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Conservation Policy Dams Growth

Conservation Policy Dams Growth

The decision by the Minister of Conservation to block the construction of a new hydro dam will retard our capacity to meet projected demands for growth.

“Modern economies run on electricity and security of supply is essential,” said John Walley, CEO of the Canterbury Manufacturers’ Association. “If we are to achieve the growth we need to achieve the standard of living that will return us to the top ranks of the OECD we must have more electricity generation.”

We place very high importance on the social obligations of government with spending on health and education near the top of the list. Yet this has to be paid for and the only way we can do this is by producing and selling a range of goods overseas.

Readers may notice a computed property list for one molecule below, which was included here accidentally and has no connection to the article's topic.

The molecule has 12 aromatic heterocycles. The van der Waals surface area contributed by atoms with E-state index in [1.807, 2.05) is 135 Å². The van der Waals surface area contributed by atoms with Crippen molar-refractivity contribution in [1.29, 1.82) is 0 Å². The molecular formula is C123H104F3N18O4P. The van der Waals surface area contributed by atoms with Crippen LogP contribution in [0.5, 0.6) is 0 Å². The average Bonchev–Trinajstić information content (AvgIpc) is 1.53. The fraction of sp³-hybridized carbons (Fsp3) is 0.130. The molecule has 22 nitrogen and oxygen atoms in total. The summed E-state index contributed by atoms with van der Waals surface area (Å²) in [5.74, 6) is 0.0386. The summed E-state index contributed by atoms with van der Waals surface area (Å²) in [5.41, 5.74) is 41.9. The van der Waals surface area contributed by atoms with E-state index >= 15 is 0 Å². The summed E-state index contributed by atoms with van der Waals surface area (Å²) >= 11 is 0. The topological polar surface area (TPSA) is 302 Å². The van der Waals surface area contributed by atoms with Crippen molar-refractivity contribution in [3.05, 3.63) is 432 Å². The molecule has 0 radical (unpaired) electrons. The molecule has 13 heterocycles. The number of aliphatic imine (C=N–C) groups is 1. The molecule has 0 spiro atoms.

There seem to be gaps between our economic, energy and conservation policies. Economic policies recognise and foster the need for growth in various ways but this recognition does not seem to have been extended to other government agencies. The Ministry for Energy warns that in 2005-2006 the amount of electricity consumed will equal the amount generated in a dry year. Meantime, the Department of Conservation seems determined to prevent human use of land, regardless of purpose, as much as possible. This lack of cohesion is counter-productive.

“Investment decisions are needed now to secure future electricity generation at a competitive price,” said Mr Walley. “ It is not good enough to urge us to produce more but deny us the means to do so.”

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